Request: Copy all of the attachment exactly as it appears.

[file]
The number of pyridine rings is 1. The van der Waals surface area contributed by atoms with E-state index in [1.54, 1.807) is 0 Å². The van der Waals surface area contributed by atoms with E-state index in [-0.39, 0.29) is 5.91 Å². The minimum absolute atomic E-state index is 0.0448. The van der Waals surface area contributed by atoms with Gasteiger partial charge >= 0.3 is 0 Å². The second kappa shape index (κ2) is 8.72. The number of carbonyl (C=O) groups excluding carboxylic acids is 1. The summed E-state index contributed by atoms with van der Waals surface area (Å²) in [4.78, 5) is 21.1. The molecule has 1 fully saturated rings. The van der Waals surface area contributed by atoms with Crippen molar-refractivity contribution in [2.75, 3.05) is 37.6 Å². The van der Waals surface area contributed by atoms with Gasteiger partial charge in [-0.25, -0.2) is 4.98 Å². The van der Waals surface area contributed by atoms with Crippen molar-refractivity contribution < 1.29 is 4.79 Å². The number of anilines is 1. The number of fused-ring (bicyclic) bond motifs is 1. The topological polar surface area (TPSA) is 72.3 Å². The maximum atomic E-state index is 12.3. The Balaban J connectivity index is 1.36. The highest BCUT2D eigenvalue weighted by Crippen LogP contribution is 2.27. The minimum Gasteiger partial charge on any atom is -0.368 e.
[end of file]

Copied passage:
The number of pyridine rings is 1. The van der Waals surface area contributed by atoms with E-state index in [1.54, 1.807) is 0 Å². The van der Waals surface area contributed by atoms with E-state index in [-0.39, 0.29) is 5.91 Å². The minimum absolute atomic E-state index is 0.0448. The van der Waals surface area contributed by atoms with Gasteiger partial charge >= 0.3 is 0 Å². The second kappa shape index (κ2) is 8.72. The number of carbonyl (C=O) groups excluding carboxylic acids is 1. The summed E-state index contributed by atoms with van der Waals surface area (Å²) in [4.78, 5) is 21.1. The molecule has 1 fully saturated rings. The van der Waals surface area contributed by atoms with Crippen molar-refractivity contribution in [2.75, 3.05) is 37.6 Å². The van der Waals surface area contributed by atoms with Gasteiger partial charge in [-0.25, -0.2) is 4.98 Å². The van der Waals surface area contributed by atoms with Crippen molar-refractivity contribution < 1.29 is 4.79 Å². The number of anilines is 1. The number of fused-ring (bicyclic) bond motifs is 1. The topological polar surface area (TPSA) is 72.3 Å². The maximum atomic E-state index is 12.3. The Balaban J connectivity index is 1.36. The highest BCUT2D eigenvalue weighted by Crippen LogP contribution is 2.27. The minimum Gasteiger partial charge on any atom is -0.368 e.